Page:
California Gov. Jerry Brown on Monday made a rare appearance before a pair of legislative committees, calling on lawmakers to approve a $5.2 billion road-funding package that rests heavily on higher fuel taxes and a new vehicle fee on motorists.
But Senate Bill 1’s path to approval appeared more challenging than ever, three days before a self-imposed deadline to pass the measure before lawmakers leave town for spring recess.
The bill would raise $52 billion over 10 years by increasing the base gas excise tax by 12 cents, creating a transportation improvement fee linked to vehicle value, and raising diesel excise and sales taxes. Owners of electric vehicles would pay a $100 fee by 2020, and the state would repay a $706 million transportation loan dating from the dot-com bust in the early 2000s.
A $50 billion repair and maintenance backlog for state and local roads, bridges and culverts will continue to grow by billions of dollars unless lawmakers act, Brown told members of the Senate Appropriations Committee. A floor vote is scheduled Thursday.
“I know there’s a political concern because people don’t like gas taxes,” he said. “I got that. But what do you do? What do you guys come here for? We’ve got a real problem.”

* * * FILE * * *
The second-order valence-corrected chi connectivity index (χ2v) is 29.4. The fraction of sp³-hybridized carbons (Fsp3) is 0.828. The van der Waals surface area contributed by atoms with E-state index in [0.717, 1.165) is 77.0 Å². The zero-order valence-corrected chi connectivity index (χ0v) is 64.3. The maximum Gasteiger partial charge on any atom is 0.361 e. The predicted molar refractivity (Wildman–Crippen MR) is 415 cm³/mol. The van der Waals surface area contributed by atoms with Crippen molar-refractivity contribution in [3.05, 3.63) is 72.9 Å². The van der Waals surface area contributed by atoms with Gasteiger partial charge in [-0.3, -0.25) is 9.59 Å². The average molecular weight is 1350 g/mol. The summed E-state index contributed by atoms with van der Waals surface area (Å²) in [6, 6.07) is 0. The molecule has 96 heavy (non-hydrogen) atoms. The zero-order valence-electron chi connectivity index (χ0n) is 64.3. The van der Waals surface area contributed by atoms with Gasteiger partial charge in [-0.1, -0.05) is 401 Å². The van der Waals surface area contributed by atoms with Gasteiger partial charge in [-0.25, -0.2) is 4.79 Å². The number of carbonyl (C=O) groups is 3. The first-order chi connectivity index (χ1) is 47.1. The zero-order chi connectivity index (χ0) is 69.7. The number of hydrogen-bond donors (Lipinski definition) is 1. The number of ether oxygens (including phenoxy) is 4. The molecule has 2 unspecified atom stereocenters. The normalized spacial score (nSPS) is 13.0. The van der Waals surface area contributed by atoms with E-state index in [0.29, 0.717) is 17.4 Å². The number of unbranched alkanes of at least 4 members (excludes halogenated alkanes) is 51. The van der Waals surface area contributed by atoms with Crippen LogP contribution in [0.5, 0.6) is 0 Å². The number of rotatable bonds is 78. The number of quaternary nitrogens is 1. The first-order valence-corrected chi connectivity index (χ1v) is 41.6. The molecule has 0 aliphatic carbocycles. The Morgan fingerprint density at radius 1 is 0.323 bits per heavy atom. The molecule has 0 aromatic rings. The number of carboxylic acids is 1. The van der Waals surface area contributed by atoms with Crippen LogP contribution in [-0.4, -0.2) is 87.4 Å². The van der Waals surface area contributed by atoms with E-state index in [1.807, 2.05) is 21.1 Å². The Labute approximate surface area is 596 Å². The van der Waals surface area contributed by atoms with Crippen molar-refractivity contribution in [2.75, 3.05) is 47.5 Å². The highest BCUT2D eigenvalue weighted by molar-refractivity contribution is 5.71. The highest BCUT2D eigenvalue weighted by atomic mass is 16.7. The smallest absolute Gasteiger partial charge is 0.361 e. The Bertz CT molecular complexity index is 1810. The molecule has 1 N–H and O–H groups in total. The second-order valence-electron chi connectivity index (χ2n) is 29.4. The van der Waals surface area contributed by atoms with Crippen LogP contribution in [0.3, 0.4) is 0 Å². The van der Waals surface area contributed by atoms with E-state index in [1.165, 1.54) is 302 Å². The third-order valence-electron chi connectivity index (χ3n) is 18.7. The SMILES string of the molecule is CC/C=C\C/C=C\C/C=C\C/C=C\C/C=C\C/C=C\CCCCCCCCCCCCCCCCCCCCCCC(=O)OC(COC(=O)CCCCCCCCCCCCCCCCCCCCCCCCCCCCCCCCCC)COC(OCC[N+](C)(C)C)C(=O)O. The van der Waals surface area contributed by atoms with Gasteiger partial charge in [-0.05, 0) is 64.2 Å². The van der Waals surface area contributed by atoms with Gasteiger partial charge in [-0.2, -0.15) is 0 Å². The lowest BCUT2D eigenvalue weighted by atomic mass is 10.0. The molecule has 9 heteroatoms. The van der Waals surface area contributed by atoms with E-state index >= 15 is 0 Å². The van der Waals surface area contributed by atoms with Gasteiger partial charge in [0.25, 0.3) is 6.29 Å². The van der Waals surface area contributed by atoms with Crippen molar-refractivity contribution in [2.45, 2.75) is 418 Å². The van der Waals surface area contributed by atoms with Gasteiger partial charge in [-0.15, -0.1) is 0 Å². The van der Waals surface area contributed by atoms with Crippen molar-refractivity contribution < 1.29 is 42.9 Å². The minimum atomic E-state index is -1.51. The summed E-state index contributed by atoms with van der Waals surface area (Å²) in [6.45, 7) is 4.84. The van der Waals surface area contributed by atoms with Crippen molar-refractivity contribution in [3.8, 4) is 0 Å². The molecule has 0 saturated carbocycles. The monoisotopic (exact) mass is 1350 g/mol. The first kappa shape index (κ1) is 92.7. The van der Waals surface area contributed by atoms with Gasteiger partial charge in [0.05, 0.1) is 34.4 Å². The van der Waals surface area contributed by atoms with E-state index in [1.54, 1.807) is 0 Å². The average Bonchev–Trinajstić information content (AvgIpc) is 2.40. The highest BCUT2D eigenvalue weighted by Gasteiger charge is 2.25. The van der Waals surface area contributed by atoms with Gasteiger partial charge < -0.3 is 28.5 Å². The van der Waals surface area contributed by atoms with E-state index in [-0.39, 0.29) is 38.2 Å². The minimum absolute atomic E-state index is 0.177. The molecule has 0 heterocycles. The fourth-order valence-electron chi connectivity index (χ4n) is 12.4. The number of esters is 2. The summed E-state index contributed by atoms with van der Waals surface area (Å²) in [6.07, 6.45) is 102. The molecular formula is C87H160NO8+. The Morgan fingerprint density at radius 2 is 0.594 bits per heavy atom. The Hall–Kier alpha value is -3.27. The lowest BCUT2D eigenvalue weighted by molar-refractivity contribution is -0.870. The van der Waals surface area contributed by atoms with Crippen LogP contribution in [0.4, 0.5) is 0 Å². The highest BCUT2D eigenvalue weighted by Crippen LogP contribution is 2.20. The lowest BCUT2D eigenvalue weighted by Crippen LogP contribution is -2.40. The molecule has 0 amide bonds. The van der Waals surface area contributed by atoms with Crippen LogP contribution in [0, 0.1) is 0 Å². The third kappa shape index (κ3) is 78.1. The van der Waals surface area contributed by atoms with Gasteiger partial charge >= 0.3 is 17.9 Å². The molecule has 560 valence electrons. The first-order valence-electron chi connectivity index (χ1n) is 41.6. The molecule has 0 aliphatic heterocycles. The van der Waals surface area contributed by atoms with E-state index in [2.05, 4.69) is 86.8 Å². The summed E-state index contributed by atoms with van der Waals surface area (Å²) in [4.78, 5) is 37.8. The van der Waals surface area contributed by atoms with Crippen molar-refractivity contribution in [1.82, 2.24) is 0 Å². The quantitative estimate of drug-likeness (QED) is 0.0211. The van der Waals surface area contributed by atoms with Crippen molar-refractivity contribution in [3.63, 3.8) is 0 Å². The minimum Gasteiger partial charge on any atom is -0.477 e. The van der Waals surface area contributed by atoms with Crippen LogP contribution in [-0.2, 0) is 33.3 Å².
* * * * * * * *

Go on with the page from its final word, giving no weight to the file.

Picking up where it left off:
Democrats hold legislative supermajorities that would allow them to reach the two-thirds vote required for tax increases without GOP support. Democratic leaders reportedly remained several votes short Monday, particularly in the Assembly, as Republicans step up criticism of the proposal.
Representatives of environmental justice groups and agricultural organizations, meanwhile, testified against the bill Monday.
Critics said the diesel tax increase would hurt farmers, as would truck rules in the bill. And environmental justice groups objected to a provision of the measure to ease existing air-quality rules on diesel trucks.
“Just put us in a room and we could work it out,” said Erica Martinez of Earthjustice, who called for lawmakers to put aside Thursday’s vote deadline and continue negotiations on the bill.
State Sen. Jim Beall, D-San Jose, the author of SB 1, dismissed the concerns, and said the measure would improve air quality. Shawn Yadon, CEO of the California Trucking Association, which supports SB 1, said the provision “is a very reasonable policy.”
Brown told the committee the taxes should be approved now – when they have a governor willing to sign them. “All the guys running for governor, all want to be president, so they’re not going to want to raise taxes,” he said. “You got a guy (Brown) who’s going nowhere. I have no future. I only have a past.”
How much would your costs increase?
Enter the number of miles you drive annually, your vehicle’s mpg and value to see how much you would pay per month, on average, under the road-funding package at full implementation, compared to current law estimates. Note: Applies to gas-powered vehicles. Use numbers only.